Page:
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7 WARNING Signs You’re Addicted to Technology

7 WARNING Signs You’re Addicted to Technology

Wasted Hours:

Today, it is virtually impossible to live without the aid of some form of technology. This sad truth makes technology extremely difficult to escape; because work, school, and play can all involve computers, the sense of “normal” computer usage levels becomes more intense each year. In 2009, the average person aged 8-18 spent more than seven-and-a-half hours a day involved with non-school-related technology.# Continuing to increase your time spent on computer and internet activities is the first warning sign that you’re addicted to technology.

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    Ringxiety:

    Has it happened to you? You think you hear your phone ringing or even feel it vibrating in your pocket, but it isn’t. Phantom rings are the psychological equivalent of Pavlov’s dogs—who salivated at the ringing of a bell—and usually occur when you’re expecting an “important” call or text. This troubling side-effect stems from frequent, compulsive phone or social media checkups as well as never leaving your device far from arm’s reach. Try leaving your phone on silent (or even OFF!) for extended periods of time, especially when sleeping.

    Cravings:

    The word ‘addiction’ has become clichéd, but if you feel distressed, anxious, or painfully isolated when separated from technology, you may be suffering from withdrawal. Constant bright screens and instant-gratification games wire the brain to demand a certain level of stimulation, but what happens when the power goes out? Do you panic? Do you attempt fruitlessly to login to Facebook and update your status (if you have a “smart” phone, you can do it anyway, until the battery dies…)? Cravings are a definite sign that you are abusing technology, but luckily the large majority of people give up their own addictions.# Set aside time for alternative activities, pursuing your life goals, and obtaining real-world experience.

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    Multitasking:

    Using multiple forms of media at the same time—such as playing computer games while watching TV or browsing the internet while listening to music—is linked to symptoms of anxiety and depression.# Researchers aren’t sure if multitasking causes depression and anxiety or if multitasking is a way for depressed or anxious people to distract themselves, but in the last decade, the amount of time spent multitasking with media increased 120 percent. Separate your devices; appreciate and focus on one thing at a time.

    You Don’t Know What You’re Missing:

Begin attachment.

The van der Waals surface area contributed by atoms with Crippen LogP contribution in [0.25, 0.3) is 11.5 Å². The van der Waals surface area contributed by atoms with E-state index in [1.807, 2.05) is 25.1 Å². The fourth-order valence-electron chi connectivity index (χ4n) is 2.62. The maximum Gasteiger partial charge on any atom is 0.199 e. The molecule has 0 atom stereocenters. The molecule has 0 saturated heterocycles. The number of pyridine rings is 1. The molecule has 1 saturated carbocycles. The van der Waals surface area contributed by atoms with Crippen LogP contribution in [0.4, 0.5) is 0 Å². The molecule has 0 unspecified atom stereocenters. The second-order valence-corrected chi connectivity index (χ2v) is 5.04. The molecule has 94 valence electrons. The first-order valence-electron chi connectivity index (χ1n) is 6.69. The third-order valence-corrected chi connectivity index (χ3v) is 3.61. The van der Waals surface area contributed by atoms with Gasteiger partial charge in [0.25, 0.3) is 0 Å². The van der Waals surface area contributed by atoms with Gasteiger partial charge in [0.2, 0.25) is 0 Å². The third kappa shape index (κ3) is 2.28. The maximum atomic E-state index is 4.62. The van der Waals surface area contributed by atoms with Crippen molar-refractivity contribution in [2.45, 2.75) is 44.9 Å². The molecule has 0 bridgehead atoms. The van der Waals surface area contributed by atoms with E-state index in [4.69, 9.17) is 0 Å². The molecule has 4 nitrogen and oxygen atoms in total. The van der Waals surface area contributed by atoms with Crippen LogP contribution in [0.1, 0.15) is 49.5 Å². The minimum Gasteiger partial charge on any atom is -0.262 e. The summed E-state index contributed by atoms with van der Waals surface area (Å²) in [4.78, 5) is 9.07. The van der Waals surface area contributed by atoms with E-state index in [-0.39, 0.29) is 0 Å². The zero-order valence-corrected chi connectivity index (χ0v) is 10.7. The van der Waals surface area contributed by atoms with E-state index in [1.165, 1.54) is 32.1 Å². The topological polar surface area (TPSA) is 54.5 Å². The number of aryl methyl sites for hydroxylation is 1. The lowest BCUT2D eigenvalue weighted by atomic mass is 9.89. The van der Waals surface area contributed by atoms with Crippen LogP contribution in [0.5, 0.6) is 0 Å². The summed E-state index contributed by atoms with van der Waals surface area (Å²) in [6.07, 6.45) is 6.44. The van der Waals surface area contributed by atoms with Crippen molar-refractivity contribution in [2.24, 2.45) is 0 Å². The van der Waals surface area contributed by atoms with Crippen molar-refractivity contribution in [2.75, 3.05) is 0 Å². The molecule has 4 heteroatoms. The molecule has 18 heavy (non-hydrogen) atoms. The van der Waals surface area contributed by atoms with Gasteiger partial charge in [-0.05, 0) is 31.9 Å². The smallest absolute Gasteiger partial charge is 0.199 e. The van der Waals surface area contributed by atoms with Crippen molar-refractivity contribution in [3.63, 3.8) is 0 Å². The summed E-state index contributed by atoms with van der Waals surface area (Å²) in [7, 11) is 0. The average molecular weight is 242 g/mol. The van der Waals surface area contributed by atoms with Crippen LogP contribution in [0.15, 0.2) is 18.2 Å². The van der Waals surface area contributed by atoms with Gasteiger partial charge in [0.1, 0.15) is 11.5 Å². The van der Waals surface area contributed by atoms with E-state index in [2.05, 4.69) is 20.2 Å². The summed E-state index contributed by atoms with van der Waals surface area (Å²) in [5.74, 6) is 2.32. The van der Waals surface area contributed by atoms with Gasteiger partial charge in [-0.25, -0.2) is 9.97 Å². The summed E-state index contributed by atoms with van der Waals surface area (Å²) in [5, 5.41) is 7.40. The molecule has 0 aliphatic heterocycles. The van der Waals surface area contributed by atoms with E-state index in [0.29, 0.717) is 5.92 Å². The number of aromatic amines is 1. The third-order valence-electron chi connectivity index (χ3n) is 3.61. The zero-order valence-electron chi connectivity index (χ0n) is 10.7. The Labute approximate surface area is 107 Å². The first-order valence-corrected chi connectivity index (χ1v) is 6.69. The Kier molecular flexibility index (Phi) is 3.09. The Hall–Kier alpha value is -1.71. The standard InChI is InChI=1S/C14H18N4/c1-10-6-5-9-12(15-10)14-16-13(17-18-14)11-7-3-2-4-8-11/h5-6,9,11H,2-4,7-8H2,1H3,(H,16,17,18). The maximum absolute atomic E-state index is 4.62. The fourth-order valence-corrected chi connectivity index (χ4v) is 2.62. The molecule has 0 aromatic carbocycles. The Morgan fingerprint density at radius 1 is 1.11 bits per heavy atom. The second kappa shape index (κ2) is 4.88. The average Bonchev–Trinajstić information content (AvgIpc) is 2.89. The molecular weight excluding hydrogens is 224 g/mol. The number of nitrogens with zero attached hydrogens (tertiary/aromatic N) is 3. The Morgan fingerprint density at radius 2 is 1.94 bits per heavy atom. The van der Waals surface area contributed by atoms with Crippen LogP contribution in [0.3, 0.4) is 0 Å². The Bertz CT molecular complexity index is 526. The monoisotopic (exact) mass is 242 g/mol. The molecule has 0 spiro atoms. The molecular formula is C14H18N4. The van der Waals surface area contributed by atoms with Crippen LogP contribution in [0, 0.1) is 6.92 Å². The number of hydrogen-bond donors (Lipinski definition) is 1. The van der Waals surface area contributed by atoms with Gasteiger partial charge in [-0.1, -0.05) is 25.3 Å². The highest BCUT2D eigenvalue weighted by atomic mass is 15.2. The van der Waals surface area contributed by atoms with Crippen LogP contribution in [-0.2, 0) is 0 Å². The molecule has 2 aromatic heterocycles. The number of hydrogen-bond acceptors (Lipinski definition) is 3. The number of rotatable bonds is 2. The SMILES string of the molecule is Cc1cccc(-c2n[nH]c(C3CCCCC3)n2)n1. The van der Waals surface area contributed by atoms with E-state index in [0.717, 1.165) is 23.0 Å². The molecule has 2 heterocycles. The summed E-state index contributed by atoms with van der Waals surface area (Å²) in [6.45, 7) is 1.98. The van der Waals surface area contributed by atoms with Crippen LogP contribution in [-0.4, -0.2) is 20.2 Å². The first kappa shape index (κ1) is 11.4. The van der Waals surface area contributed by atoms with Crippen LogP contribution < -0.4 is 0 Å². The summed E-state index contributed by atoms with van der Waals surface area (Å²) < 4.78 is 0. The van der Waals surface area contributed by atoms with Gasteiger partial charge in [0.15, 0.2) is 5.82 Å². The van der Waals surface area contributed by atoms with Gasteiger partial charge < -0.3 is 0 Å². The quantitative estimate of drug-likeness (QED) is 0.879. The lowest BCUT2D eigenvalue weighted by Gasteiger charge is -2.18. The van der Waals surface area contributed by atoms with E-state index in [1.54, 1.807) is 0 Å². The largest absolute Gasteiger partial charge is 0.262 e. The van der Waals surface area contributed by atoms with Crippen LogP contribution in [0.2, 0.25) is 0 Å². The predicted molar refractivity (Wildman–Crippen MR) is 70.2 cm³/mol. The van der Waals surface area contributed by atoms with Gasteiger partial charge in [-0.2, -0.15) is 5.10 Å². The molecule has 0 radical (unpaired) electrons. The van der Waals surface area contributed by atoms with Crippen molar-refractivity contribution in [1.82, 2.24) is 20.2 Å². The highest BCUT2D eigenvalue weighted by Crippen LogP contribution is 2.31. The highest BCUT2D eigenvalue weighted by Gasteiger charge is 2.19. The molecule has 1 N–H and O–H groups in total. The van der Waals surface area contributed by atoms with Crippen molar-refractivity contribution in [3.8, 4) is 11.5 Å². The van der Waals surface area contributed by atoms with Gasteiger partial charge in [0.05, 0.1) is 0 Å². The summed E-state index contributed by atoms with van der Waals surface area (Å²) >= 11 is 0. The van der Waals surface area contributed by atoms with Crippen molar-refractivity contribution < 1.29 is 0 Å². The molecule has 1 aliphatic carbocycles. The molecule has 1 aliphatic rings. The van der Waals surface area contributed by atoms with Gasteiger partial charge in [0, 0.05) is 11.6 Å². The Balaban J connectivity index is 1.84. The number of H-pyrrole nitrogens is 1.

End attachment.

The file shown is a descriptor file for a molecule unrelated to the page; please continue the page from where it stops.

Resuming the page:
Technology addicts tend to lose confidence and interest in the real world, passively choosing the comfort and reassurance of a safer alternative (World of Warcraft, Facebook, Netflix). The lack of control (and a need for artificial control) consumes the meaning of family, friendships, and other pleasurable activities. Remember: TV shows, movies, and video games will always be there, but you, your friends, and your family will not.

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    Monitor Tan:

    If you’ve been binging on Battlestar Galactica or Elder Scrolls, the effects are obvious—especially in summer months. Paleness and mood variations due to lack of sunlight, as well as other physical changes such as weight gain or loss, backaches, slouching, headaches, or carpal tunnel syndrome, are direct results of technology overuse.# If you experience a change in sleep patterns—i.e. becoming nocturnal—you risk disrupting your biological clock. Take a long look in the mirror and ask, “Is this who I want to be?”

    Relapse:

    Continuing a destructive behavior despite serious external or internal consequences (such as losing a job or continually feeling detached or depressed) is the final sign of technology addiction.# Feeling guilty, ashamed, or anxious as a result of your technology habits is a bittersweet sign that some part of you has come to a reckoning that a change must happen. Relapse is common to all addictions and should have no guilt or shame attached to it. If you’ve gotten this far, you are ready for the next step: freedom from your addiction.

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    Last Updated on January 13, 2020

    11 Brain Training Apps to Train Your Mind and Improve Memory

    11 Brain Training Apps to Train Your Mind and Improve Memory

    Whether at work or at school, people these days are under tremendous pressure to perform, perform and perform! Stress and pressure can have adverse affects on the well-being of a person, and need to be controlled.

    Now, this doesn’t mean you make a dash to your nearest therapist. There are a number of wonderful and smart apps that you can use on your phone. These brain training apps have been scientifically designed to target specific areas of the human mind and control harmful emotions such as anxiety, as well as to improve memory and sharpness of the brain.

    Here are 11 iPhone apps that you will not only enjoy but also find useful in keeping your mental health balanced at all times.

    1. Lumosity